The Doe plaintiffs, parents of transgender children, challenge the state’s attempt to prevent trans youth from receiving GnRH agonists, alleging that the newly enacted don’t-be-trans statute violates their children’s right to equal protection (and their own rights as parents). The court agreed and enjoined the statute’s enforcement.

Rather than walk you through each step of the court’s analysis, we want to highlight some of its most trenchant observations, which are delivered with uncommon yet welcome bluntness.

The court begins by addressing “[t]he elephant in the room”—namely, the belief “that cisgender individuals properly adhere to their natal sex and that transgender individuals have inappropriately chosen a contrary gender identity, male or female, just as one might choose whether to read Shakespeare or Grisham.” Doe, 2023 WL 3833848, at *2. But, the court said, the record makes clear that, as one defense expert admitted, “[g]ender identity is real,” not a choice. Id.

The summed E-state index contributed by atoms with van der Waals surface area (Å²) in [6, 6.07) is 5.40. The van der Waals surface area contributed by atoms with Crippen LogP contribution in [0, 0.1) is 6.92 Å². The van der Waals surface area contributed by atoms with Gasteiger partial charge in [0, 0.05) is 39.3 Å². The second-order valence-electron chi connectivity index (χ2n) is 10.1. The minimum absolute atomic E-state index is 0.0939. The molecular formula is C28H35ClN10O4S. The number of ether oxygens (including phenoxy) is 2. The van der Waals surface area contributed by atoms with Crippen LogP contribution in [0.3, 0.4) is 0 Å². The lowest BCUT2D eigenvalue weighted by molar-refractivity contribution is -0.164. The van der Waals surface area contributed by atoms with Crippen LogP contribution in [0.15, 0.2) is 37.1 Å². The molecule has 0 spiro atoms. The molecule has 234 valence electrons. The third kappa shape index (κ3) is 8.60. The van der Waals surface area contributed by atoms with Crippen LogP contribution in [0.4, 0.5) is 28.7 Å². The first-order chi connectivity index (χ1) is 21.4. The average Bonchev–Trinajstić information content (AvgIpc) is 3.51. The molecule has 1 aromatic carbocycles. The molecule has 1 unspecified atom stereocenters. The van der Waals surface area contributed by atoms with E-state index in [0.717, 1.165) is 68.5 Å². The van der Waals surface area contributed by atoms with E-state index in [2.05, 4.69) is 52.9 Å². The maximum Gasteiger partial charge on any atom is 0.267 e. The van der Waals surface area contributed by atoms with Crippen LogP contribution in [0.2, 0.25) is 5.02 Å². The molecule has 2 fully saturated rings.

Despite this admission, said the court, there was “an unspoken suggestion running just below the surface in some of the proceedings that led to adoption of the statute … at issue—and just below the surface in the testimony of some of the defense experts—is that transgender identity is not real, that it is made up.” 2023 WL 3833848, at *2. The court observed that “[m]any people with this view tend to disapprove all things transgender” and therefore “oppose medical care that supports a person’s transgender existence.” Id. The court cited several defense experts as examples, noting that one had joined an amicus brief in another case asserting that “transgender individuals have only a ‘false belief’ in their gender identity” and “are maintaining a ‘charade’ or ‘delusion’” while another had described gender-affirming care as “evil” and “diabolical.” Id.